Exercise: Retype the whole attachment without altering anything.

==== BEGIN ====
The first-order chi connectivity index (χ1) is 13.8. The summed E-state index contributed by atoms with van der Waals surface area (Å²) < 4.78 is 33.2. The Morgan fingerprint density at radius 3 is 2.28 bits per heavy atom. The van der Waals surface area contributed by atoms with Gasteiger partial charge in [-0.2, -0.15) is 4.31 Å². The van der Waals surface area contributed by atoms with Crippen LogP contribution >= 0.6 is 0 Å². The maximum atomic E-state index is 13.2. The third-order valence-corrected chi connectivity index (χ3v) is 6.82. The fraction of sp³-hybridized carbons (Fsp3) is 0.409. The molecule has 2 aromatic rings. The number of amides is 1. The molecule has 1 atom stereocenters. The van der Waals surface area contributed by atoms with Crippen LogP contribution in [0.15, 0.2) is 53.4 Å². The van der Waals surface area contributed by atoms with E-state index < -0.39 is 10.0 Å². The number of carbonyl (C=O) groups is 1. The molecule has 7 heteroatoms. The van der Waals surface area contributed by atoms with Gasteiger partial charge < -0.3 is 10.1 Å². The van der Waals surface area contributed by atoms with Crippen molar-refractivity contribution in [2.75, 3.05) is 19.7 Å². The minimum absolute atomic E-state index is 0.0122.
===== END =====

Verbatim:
The first-order chi connectivity index (χ1) is 13.8. The summed E-state index contributed by atoms with van der Waals surface area (Å²) < 4.78 is 33.2. The Morgan fingerprint density at radius 3 is 2.28 bits per heavy atom. The van der Waals surface area contributed by atoms with Gasteiger partial charge in [-0.2, -0.15) is 4.31 Å². The van der Waals surface area contributed by atoms with Crippen LogP contribution >= 0.6 is 0 Å². The maximum atomic E-state index is 13.2. The third-order valence-corrected chi connectivity index (χ3v) is 6.82. The fraction of sp³-hybridized carbons (Fsp3) is 0.409. The molecule has 2 aromatic rings. The number of amides is 1. The molecule has 1 atom stereocenters. The van der Waals surface area contributed by atoms with Crippen LogP contribution in [0.15, 0.2) is 53.4 Å². The van der Waals surface area contributed by atoms with E-state index < -0.39 is 10.0 Å². The number of carbonyl (C=O) groups is 1. The molecule has 7 heteroatoms. The van der Waals surface area contributed by atoms with Gasteiger partial charge < -0.3 is 10.1 Å². The van der Waals surface area contributed by atoms with Crippen molar-refractivity contribution in [2.75, 3.05) is 19.7 Å². The minimum absolute atomic E-state index is 0.0122.